This blog is basically about how good books are nice and bad books are the pits. And then I get grumpy.

Friday, August 13, 2010

Eat, Pray, Love by Elizabeth Gilbert

I was finally tempted to pick up Eat Pray Love after seeing the Julia Roberts cover where she's licking gelato off a spoon with coy enjoyment. Roberts' beauty paired with old Roman buildings and Italian ice cream made it seem promising. Publishers know very well that we judge books by covers.

So now I'm reading it and I have to tell you I don't particularly like it. I'm somewhere around page 18 now, admittedly not far, but even up to this early stage I've come across so many of the trite writing cliches authors tend to love but at some point learn to control. Elizabeth Gilbert - it's weird to say this about a professional writer - uses them like they're original thoughts.

Take her talk to God on the bathroom floor, for example. Basically, she claims it's her first foray into prayer and she introduces herself by declaring her name and telling him that it's nice to meet him. As though this is something the reader might miss, she underscores it by telling us it was just like at a cocktail party. Then she apologizes for disturbing him.

Do people like this exist? This whole I-have-no-idea-how-to-communicate-with-a-being-whom-I'm-told-knows-everything-thing is hard for me to buy as a reader. At least it is the way she describes it. This is sitcom stuff that's been done forever.

There seem to be annoyances on every page and I wonder if I'll make it through this book.

There also seem to be a lot of people (Julie and Julia author Julie Powell, for instance) who seem to be writing about projects they have done and it's beginning to feel so contrived. Do these people actually do things and watch themselves do them for extended periods of time just so they can write about their experiences later as though said experiences happened in a normal organic way? Or do they know all along that they're going to write a book?

I don't know, but I kind of think the latter can be argued very persuasively by reading the intro to Eat, Pray, Love. Gilbert explains to us that she changes people's names in her book for their privacy. That's great and normal, but then she gives us this reason for the name-changing:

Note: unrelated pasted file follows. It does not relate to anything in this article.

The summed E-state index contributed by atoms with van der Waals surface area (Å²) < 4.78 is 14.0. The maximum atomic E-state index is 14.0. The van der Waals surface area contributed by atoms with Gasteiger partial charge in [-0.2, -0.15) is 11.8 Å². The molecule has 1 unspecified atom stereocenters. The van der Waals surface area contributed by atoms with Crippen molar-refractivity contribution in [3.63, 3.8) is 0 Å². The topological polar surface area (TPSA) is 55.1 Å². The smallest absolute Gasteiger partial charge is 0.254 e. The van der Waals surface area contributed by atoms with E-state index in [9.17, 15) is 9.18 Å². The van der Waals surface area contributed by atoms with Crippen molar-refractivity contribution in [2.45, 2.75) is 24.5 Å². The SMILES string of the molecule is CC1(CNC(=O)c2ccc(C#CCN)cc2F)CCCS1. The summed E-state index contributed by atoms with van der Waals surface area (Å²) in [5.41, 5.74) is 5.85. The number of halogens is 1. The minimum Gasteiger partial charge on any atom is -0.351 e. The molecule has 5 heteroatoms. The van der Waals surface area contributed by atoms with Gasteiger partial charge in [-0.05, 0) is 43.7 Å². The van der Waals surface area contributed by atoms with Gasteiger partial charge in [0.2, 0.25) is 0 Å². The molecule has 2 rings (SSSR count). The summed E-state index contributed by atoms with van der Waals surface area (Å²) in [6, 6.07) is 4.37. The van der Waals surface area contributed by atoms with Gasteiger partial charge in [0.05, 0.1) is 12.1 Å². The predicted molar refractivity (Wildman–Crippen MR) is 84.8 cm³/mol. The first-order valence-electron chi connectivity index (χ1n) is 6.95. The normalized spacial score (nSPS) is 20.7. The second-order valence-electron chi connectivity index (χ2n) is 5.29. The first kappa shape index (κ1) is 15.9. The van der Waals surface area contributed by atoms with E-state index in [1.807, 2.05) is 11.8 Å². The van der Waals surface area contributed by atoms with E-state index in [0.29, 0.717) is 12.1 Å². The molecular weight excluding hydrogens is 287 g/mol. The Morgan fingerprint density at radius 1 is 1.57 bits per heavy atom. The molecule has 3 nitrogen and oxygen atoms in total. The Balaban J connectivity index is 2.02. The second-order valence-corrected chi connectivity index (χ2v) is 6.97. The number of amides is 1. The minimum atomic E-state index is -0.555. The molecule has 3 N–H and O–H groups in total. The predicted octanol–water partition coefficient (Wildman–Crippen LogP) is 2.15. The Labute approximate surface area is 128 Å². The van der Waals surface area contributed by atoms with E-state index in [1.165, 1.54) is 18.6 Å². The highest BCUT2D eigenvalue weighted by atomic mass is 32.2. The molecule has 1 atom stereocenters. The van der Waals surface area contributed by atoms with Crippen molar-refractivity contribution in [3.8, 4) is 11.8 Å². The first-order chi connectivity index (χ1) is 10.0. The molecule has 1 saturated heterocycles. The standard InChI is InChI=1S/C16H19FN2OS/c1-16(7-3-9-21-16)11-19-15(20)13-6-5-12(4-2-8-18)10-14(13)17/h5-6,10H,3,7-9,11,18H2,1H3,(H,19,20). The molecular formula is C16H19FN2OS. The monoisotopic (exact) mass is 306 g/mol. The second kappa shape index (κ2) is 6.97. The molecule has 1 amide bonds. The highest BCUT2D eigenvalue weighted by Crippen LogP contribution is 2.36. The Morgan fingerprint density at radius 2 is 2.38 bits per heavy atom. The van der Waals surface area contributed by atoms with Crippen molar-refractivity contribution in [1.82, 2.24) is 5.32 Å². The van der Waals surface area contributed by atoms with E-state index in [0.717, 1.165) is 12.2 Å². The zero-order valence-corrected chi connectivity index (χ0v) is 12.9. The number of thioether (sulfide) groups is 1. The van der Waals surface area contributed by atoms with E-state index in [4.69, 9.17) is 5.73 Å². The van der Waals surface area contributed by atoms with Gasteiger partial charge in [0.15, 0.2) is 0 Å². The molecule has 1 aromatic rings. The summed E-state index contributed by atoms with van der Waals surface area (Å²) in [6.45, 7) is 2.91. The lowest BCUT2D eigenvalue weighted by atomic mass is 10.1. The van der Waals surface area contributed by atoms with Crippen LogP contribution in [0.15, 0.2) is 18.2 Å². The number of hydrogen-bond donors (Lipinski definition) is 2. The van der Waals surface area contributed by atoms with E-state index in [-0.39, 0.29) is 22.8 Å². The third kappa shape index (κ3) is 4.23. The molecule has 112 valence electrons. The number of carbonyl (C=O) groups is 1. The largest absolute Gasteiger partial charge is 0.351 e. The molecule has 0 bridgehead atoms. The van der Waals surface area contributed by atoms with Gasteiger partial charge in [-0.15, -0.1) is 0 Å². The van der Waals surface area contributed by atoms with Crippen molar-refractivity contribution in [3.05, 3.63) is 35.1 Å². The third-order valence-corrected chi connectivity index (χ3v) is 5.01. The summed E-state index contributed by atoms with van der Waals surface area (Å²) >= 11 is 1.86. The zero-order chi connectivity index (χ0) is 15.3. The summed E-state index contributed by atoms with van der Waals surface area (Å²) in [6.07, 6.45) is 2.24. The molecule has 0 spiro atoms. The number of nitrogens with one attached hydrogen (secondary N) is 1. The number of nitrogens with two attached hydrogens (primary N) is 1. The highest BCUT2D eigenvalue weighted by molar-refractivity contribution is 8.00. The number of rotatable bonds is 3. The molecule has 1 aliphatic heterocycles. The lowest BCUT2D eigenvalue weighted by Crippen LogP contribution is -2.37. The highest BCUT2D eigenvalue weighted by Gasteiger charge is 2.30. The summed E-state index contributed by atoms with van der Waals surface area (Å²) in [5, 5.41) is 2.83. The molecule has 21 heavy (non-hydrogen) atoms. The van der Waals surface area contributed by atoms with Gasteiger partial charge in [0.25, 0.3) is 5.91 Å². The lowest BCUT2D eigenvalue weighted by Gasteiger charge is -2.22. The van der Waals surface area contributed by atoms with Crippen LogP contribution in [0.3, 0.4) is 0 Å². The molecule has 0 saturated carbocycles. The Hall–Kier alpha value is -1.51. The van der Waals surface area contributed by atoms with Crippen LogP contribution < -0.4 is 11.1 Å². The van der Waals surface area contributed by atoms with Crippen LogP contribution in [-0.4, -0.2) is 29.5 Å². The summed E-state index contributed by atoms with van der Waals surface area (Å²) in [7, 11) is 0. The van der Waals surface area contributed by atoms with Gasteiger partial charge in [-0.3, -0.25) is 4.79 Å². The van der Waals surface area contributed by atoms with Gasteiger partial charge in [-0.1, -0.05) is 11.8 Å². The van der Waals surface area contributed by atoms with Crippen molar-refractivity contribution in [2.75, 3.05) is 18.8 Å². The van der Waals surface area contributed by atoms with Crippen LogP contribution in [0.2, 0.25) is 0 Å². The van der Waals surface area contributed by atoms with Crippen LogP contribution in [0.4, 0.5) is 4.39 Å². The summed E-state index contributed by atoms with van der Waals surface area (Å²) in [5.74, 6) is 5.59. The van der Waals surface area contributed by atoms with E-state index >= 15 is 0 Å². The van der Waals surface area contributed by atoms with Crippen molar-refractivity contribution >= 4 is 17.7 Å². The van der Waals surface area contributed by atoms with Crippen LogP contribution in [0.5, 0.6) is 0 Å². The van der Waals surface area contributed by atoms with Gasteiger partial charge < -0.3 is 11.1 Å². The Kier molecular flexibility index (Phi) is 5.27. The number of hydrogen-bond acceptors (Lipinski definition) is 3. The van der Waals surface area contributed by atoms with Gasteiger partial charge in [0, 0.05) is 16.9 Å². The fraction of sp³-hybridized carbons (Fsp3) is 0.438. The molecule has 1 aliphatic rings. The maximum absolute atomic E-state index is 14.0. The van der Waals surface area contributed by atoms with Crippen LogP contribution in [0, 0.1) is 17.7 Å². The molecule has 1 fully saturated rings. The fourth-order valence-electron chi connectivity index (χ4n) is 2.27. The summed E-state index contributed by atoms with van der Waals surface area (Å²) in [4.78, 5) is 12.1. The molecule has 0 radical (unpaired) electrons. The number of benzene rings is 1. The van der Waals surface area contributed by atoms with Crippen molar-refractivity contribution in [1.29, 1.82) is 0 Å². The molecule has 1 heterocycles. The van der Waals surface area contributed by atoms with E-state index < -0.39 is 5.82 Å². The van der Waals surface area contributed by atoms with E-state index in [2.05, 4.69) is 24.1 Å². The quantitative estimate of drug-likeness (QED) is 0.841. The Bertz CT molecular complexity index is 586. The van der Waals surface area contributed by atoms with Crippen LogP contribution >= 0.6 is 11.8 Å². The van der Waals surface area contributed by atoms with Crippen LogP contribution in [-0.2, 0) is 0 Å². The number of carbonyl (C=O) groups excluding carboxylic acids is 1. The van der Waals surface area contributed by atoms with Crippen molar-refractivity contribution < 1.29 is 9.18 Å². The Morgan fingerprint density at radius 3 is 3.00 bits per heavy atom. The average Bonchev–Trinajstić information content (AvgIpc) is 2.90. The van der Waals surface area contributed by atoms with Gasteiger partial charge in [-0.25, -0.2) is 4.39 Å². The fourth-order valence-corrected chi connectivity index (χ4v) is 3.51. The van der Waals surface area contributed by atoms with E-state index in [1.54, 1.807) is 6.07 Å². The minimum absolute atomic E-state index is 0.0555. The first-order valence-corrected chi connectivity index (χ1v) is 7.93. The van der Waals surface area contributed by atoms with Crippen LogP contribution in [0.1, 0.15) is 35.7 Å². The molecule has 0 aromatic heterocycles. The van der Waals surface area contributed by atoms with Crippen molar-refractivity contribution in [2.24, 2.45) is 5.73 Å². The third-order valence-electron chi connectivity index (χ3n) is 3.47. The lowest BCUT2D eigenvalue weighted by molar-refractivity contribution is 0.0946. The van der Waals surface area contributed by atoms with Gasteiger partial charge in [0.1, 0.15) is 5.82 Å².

"This is out of respect for the fact that most people don't go on a spiritual pilgrimage in order to appear later as a character in a book. (Unless, of course, they are me.)"

So, I guess she admits a book was the plan to begin with. I'm being very cynical here. I mean, she's a writer. Of course, she's going to write about this big event in her life. But, people don't do these things "in order to appear later as a character in a book...Unless...they're me"? Probably just bad wording, but the cliched and cloying nature of the writing doesn't help inspire a belief in the authenticity of the back cover's claim that Gilbert's year-long journey was a way for her "to examine three different aspects of her nature." Unless, of course, the examination was meant to generate a book. Not exactly the way any of it's been marketed, I think.

Is it so naive to think people still have experiences in life and and only later decide to write about them? No. But these self-indulgent self-discovery and exploration themes that seem to have been popping up for years now are getting old and tired. In the same way that reality shows aren't really 'real,' these books seem to be too self-conscious for their own good.

Perhaps the movie will be better. I'm hoping the rest of the book will, too.

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